Amanda Potts (2015) ‘LOVE YOU GUYS (NO HOMO)’, Critical Discourse Studies, 12:2, 163-186, DOI: 10.1080/17405904.2014.974635

Content Analysis of Gamer Image and Channel Popularity on YouTube: Negotiating Stereotype, Xuejing Yao, May 2017,

Burgess, M.C.R., Stermer, S.P. & Burgess, S.R. Sex, Lies, and Video Games: The Portrayal of Male and Female Characters on Video Game Covers. Sex Roles 57, 419–433 (2007).

The Power of YouTube Influencers, Author unknown, April 2019,

The Analytical Framework of AMC Game Types

Compared to a number of my peers in BCM215 doing our digital artefacts, I am not looking at one game in particular, which has shown to be a slight issue, but rather than looking at one game, I am looking at one experience. The experience of Let’s Players and their interaction with characters – and whether this is influenced by their gender. When considering the academic framework, I wanted this digital artefact to really express what I was passionate about and to share some key issues in our society today. As a young woman in this modern day, who is someone who plays videogames and does watch a lot of YouTube something that always sticks out to me is the influence that Lets Players can have.

So, this is where my first concept of my digital artefact came into play : The Let’s Player.

It’s not easy to credit the very first Let’s Play video, but they’ve exploded in popularity since roughly 2012. Big names like PewDiePie, Markiplier, and RoosterTeeth had enormous growth in their channels by playing games on their channels. By melding personality with gameplay, the Let’s Play community makes content that is both informative and entertaining. Watching others play video games gives you a sense of what a game is like without having to shell out the dollars for it yourself.

Coming from roughly 2012, audiences continue to follow these channels to this day – even if the channels aren’t always publishing Let’s Play videos. So, reflecting just under 10 years later, audiences have grown up and developed their personalities alongside these content creators. A paper written by Matisse Melendres expressed that, “Youtubers do not realize the amount of affect and influence their behaviour and actions reflect on teenagers”.

From this, leads into my next two focus points in my digital artefact, which really come hand in hand with one another, (and becomes slightly hard to separate) is the character, and the gender of the character.

Upon researching in Google ‘best videogame characters’, you are met with Game Designing’s article, “The 50 Most Influential Video Game Characters of All Time”, and as you scroll through this article and this list of videogame characters, you will find that out of 50 characters on the list, there is a total of 9 females on the list… compared to the total of 41 males on the list. Should I begin to even explain the lack of female representation in videogames? Over the last few years, we have seen some rapid improvement, there are still lengths to go to equalise the representation of females on our screen compared to males. When Let’s Players are interacting with these characters, they are trying to connect to the characters on a personal level, and in a sense, are getting to know them. But when an individual may have some perceived notions about a particular kind of person, they will often treat them in a particular way in regard to that eg. someone may see women as weak, and their natural instinct in games is to be protecting, or perhaps they may be rougher with a male character because males are just expected to be stronger.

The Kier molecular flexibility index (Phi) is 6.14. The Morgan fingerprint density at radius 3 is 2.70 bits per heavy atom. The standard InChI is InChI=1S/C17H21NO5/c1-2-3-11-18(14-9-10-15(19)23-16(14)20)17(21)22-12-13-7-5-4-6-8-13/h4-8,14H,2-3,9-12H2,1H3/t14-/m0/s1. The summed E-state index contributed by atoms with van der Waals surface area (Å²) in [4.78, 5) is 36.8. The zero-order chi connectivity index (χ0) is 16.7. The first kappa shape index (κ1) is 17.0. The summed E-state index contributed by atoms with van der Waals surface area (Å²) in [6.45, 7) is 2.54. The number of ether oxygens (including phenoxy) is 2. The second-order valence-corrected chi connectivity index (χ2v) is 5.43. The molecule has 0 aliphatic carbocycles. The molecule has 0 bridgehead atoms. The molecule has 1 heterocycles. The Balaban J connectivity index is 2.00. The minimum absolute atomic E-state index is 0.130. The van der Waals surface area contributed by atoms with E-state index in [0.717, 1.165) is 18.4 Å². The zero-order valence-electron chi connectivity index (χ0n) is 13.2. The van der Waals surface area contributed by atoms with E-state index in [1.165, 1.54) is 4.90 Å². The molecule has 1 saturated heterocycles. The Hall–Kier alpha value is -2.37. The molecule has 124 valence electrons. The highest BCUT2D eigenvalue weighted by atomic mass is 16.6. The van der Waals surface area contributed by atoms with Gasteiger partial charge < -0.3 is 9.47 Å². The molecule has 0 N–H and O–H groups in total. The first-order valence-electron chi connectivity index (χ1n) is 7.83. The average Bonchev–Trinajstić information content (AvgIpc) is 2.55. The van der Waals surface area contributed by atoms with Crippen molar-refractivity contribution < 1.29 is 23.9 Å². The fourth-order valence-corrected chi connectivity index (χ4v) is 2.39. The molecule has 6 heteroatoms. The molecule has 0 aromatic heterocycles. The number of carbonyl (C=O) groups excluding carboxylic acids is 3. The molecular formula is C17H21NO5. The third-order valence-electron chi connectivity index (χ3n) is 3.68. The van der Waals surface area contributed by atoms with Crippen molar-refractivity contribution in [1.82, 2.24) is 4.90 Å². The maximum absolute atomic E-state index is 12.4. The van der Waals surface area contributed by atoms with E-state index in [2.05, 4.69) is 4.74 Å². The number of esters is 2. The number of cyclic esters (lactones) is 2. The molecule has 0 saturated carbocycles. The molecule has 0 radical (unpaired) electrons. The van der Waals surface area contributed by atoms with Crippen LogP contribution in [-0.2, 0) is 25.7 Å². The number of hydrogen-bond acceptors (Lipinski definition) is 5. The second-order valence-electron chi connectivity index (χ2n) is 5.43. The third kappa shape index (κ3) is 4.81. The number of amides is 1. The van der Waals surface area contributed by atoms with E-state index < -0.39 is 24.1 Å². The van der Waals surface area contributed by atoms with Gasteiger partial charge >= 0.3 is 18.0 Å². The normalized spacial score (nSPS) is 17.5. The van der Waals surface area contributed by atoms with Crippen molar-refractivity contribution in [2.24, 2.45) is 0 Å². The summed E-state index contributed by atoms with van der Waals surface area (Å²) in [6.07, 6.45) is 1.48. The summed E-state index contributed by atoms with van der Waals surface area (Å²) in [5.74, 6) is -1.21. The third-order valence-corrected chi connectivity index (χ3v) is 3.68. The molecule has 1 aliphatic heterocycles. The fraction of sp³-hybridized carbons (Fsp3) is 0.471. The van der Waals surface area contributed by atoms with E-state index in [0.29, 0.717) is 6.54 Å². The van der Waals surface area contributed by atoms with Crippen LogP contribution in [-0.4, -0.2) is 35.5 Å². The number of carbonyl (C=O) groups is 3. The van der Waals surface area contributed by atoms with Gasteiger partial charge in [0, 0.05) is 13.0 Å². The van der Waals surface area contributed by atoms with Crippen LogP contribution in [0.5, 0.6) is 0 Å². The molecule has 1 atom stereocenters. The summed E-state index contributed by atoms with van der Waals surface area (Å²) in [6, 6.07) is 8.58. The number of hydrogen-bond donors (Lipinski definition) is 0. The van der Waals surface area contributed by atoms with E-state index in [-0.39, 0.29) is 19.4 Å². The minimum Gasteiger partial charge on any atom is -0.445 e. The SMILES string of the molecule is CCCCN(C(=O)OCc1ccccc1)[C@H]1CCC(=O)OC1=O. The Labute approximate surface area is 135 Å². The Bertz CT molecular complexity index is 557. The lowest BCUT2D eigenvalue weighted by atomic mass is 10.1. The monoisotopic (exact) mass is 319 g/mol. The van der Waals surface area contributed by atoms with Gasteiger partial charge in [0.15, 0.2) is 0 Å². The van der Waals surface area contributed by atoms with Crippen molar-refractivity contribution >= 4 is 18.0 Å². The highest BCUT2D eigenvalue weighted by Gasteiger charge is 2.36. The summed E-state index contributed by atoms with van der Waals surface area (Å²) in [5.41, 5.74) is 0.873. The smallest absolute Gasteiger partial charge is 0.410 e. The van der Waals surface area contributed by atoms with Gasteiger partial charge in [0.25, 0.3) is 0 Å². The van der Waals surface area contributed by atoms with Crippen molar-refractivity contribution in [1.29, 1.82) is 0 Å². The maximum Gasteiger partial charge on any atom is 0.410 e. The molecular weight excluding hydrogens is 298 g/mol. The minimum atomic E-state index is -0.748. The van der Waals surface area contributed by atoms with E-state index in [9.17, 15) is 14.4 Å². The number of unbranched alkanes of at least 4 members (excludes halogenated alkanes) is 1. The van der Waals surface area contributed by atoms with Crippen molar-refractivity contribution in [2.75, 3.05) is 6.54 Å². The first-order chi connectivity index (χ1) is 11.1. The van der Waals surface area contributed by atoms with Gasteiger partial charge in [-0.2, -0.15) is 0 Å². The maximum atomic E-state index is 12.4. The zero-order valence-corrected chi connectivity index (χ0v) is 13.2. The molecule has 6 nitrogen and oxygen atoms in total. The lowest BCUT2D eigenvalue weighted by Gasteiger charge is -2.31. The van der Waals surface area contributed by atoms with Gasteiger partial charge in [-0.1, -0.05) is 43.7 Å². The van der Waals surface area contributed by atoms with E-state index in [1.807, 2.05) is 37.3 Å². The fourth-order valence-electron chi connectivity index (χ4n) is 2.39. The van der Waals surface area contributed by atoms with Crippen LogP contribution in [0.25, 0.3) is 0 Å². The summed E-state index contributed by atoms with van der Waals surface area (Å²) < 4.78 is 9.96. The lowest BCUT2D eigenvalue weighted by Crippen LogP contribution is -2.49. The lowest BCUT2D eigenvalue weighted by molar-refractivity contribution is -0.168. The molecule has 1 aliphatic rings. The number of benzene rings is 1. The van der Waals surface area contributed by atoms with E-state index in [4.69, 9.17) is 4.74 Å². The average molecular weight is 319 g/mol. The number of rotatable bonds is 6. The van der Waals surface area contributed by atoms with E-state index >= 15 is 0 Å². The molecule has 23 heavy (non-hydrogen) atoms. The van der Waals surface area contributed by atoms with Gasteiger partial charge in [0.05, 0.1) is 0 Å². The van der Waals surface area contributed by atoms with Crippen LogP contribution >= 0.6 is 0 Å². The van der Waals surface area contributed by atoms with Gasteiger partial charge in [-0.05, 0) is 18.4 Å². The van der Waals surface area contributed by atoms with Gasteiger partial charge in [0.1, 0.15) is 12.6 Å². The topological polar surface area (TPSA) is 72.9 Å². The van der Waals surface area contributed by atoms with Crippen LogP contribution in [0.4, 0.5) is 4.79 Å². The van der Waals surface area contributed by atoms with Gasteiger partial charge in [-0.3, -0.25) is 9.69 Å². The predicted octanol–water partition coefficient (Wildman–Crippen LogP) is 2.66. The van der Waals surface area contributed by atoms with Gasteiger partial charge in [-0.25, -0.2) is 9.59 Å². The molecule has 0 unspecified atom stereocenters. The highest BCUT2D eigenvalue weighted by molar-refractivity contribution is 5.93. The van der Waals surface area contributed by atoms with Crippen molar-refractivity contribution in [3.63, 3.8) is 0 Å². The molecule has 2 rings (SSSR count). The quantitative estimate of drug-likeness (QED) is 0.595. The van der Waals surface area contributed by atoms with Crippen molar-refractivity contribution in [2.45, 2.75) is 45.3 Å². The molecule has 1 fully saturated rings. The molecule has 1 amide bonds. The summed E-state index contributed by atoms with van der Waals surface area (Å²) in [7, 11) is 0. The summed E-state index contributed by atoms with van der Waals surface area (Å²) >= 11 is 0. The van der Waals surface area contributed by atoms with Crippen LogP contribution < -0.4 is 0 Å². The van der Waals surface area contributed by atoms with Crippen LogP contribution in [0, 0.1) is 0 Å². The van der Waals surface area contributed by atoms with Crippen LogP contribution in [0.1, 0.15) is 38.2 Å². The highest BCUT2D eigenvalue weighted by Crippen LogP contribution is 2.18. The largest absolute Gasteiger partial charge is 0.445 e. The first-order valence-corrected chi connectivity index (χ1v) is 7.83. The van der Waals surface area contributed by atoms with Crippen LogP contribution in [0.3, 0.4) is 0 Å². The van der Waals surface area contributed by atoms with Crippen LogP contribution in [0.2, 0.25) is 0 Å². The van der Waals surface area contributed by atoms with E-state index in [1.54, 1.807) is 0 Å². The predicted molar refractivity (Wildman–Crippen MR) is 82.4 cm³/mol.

When they may treat a character in particular because of their gender, do we then find that, because of their influence as an ‘internet figure’, they are subconsciously influencing their audience to react in a similar way? It is a heavily researched topic and is not one that I believe will die down any time soon, but for my digital artefact, I am keen to share my own findings with my own audience and let them decide.


Melendres, Matisse, “Youtubers Influence of Young People” (2019). Pop Culture Intersections. 42.

Tyler, Dustin, “The 50 Most Influential Videogame Characters of All Time”, date unknown.

Let’s Players, Characters, Gender and Participation in Videogames

The biggest part of my digital artefact is looking at how Let’s Player’s interact with videogame characters in the perspective of gender. So, it is difficult to look at my digital artefact with one game in mind, but one thing that remains the same is that they are played by Let’s Play YouTube channels, and this is considered to be my paratext in my analytical framework as I am looking into how individuals react with particular genders in videogames, and is this a programmed reaction from societies stereotypes? 

Joost Raessen’s “Computer Games as Participatory Media Culture” looks at videogame characteristics and analyses how players become participants. The way they participate come under two main frameworks being:

The types of participation.

  • Interpretation
  • Reconfiguration
  • Construction


The techniques of participation.

  • Multimediality
  • Virtuality
  • Interactivity and connectivity

Below, are some points how my digital artefact comes under these points of Raessen’s “Computer Games as Participatory Media Culture”.

Interpretation –